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Case Report: Alternaria Infection in a Domestic Cat

A 12-year-old, male, neutered Maine Coon was presented for further investigation of a small nodule on the bridge of his nose. The lesion had recurred following surgical excision eight months previously. Clinical examination was unremarkable except for a well-circumscribed subcutaneous nodule (~2mm diameter) on the bridge of the nose. The lump was non-painful and the overlying skin was intact. Routine haematology and serum biochemistry were unremarkable and ELISA for FIV antibody and FeLV antigen were negative.

fig. 1—histopathology from nasal biopsy showing numerous pink, Periodic Acid Schiff (PAS) stained fungal elements (x20 magnification)

Repeat surgical excision was done and histopathology revealed a granulomatous reaction deep within the dermis. This was interspersed with elongated periodic acid Schiff (PAS) positive bodies and short strands of septate hyphae (fig. 1). Fungal culture yielded a pure growth of Alternaria alternata.

A four-month course of itraconazole (10mg/kg P.O. q24h) was given during which time serum biochemistry was monitored monthly for liver enzyme elevations. The cat remained asymptomatic for eleven months when the nasal swelling recurred. This time the mass was a less well defined, diffuse subcutaneous thickening (fig. 2). It remained non-painful and with no external skin changes or facial deformation. Itraconazole treatment was restarted but over the next two months the lesion remained unchanged and a moderate bilateral mucopurulent nasal discharge developed.

Further diagnostics (blood tests, radiography, rhinoscopy and nasal flushes, Trucut biopsy for histopathology and culture) confirmed recurrence of the fungal granuloma with concurrent bacterial rhinitis but with no evidence of bony or systemic involvement. Following a two week course of amoxicillin clavulanate (75mg P.O. q12h) the nasal discharge resolved. However, despite ‘in vitro’ sensitivity to itraconazole, the fungal mass failed to reduce in size. A third surgical excision was therefore performed, this time with removal of an area of underlying bone. Analgesia with morphine (0.7mg IM) and meloxicam (0.7mg P.O.) were given peri-operatively, itraconazole was continued and adjunctive treatment with terbinafine (250mg P.O. q24h) was started. Haematology and serum biochemistry were monitored weekly for the first four weeks and then monthly. After five months of treatment the terbinafine was stopped. The cat remained asymptomatic for the following five years until he was eventually euthanased due to cardiac failure as a result of hypertrophic cardiomyopathy.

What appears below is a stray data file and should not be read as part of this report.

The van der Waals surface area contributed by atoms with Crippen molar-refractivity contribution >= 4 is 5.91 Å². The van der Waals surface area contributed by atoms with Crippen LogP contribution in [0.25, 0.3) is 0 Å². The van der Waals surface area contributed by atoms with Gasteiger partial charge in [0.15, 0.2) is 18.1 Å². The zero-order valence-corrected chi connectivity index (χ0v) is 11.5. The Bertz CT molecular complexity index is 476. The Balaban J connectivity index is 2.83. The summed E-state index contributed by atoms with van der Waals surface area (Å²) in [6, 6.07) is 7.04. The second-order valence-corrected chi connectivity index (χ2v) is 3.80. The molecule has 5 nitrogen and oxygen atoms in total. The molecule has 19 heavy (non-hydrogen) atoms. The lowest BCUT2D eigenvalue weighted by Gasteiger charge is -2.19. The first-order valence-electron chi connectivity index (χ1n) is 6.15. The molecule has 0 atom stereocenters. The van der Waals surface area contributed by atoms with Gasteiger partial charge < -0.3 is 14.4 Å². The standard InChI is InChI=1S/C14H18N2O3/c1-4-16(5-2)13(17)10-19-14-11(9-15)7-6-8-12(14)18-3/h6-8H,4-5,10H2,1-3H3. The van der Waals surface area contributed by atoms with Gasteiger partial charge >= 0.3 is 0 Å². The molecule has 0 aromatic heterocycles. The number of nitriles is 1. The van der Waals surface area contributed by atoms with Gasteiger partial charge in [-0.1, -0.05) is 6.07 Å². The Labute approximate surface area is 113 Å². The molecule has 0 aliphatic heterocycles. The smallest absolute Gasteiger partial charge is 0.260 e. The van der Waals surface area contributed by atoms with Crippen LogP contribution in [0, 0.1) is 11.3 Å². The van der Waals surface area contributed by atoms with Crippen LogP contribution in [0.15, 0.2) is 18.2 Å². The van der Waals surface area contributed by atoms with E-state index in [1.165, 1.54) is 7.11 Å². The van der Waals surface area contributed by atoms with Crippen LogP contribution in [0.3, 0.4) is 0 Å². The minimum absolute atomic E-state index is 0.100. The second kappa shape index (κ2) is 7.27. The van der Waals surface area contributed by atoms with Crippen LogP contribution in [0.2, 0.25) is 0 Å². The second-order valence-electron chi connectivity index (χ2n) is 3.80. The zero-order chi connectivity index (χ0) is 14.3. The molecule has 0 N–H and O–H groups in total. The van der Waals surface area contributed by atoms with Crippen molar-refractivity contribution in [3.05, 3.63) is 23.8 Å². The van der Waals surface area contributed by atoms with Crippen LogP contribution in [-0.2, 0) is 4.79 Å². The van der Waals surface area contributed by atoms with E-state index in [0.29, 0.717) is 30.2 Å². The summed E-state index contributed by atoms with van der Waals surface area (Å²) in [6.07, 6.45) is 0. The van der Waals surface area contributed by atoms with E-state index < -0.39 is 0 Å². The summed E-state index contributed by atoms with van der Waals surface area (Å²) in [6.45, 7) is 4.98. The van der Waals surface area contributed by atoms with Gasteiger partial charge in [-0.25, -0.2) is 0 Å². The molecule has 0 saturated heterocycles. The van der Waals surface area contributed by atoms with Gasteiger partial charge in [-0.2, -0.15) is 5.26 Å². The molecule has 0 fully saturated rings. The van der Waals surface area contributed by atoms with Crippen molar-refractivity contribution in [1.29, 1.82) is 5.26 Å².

Conclusions and Discussion:

fig. 2—photograph showing a poorly defined, raised, subcutaneous swelling on the bridge of the nose.

Alternaria infection often appears as slow-growing, poorly circumscribed, cutaneous lesions that can be nodular or plaque like in appearance. It should also be considered as a differential diagnosis for non-healing wounds. The extremities, particularly the nose, pinnae and digits appear to be predisposed and, although the majority of lesions are focal, multifocal disease is also possible. Systemic involvement has not yet been identified in cats. Lesions are generally non-painful although secondary ulceration is common, resulting in mild discomfort. Lesions can be locally aggressive and are also unsightly, particularly when on the face. There is potential for spread to other sites and to other animals via cutaneous lesions and there is also a potential zoonotic risk, particularly for immunosuppressed individuals.